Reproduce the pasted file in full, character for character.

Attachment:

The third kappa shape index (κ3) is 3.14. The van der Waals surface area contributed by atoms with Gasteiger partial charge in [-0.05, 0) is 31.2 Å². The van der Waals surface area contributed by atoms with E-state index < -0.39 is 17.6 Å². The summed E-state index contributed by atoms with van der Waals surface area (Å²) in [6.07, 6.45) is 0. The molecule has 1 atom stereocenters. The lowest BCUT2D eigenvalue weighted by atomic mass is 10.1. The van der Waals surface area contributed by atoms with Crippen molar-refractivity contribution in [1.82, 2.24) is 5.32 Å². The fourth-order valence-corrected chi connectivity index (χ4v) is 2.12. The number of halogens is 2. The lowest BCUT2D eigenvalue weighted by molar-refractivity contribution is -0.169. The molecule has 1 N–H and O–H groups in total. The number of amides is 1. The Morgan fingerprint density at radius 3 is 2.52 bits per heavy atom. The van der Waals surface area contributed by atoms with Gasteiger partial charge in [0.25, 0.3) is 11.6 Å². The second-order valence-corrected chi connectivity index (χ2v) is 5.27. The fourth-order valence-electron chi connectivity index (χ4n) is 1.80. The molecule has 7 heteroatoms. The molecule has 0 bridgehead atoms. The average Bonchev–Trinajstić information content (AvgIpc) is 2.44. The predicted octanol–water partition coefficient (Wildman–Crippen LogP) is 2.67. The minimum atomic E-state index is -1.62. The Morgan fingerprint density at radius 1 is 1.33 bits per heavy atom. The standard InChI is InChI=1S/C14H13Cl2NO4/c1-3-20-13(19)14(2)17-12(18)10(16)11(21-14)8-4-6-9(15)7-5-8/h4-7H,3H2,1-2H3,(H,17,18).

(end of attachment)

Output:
The third kappa shape index (κ3) is 3.14. The van der Waals surface area contributed by atoms with Gasteiger partial charge in [-0.05, 0) is 31.2 Å². The van der Waals surface area contributed by atoms with E-state index < -0.39 is 17.6 Å². The summed E-state index contributed by atoms with van der Waals surface area (Å²) in [6.07, 6.45) is 0. The molecule has 1 atom stereocenters. The lowest BCUT2D eigenvalue weighted by atomic mass is 10.1. The van der Waals surface area contributed by atoms with Crippen molar-refractivity contribution in [1.82, 2.24) is 5.32 Å². The fourth-order valence-corrected chi connectivity index (χ4v) is 2.12. The number of halogens is 2. The lowest BCUT2D eigenvalue weighted by molar-refractivity contribution is -0.169. The molecule has 1 N–H and O–H groups in total. The number of amides is 1. The Morgan fingerprint density at radius 3 is 2.52 bits per heavy atom. The van der Waals surface area contributed by atoms with Gasteiger partial charge in [0.25, 0.3) is 11.6 Å². The second-order valence-corrected chi connectivity index (χ2v) is 5.27. The fourth-order valence-electron chi connectivity index (χ4n) is 1.80. The molecule has 7 heteroatoms. The molecule has 0 bridgehead atoms. The average Bonchev–Trinajstić information content (AvgIpc) is 2.44. The predicted octanol–water partition coefficient (Wildman–Crippen LogP) is 2.67. The minimum atomic E-state index is -1.62. The Morgan fingerprint density at radius 1 is 1.33 bits per heavy atom. The standard InChI is InChI=1S/C14H13Cl2NO4/c1-3-20-13(19)14(2)17-12(18)10(16)11(21-14)8-4-6-9(15)7-5-8/h4-7H,3H2,1-2H3,(H,17,18).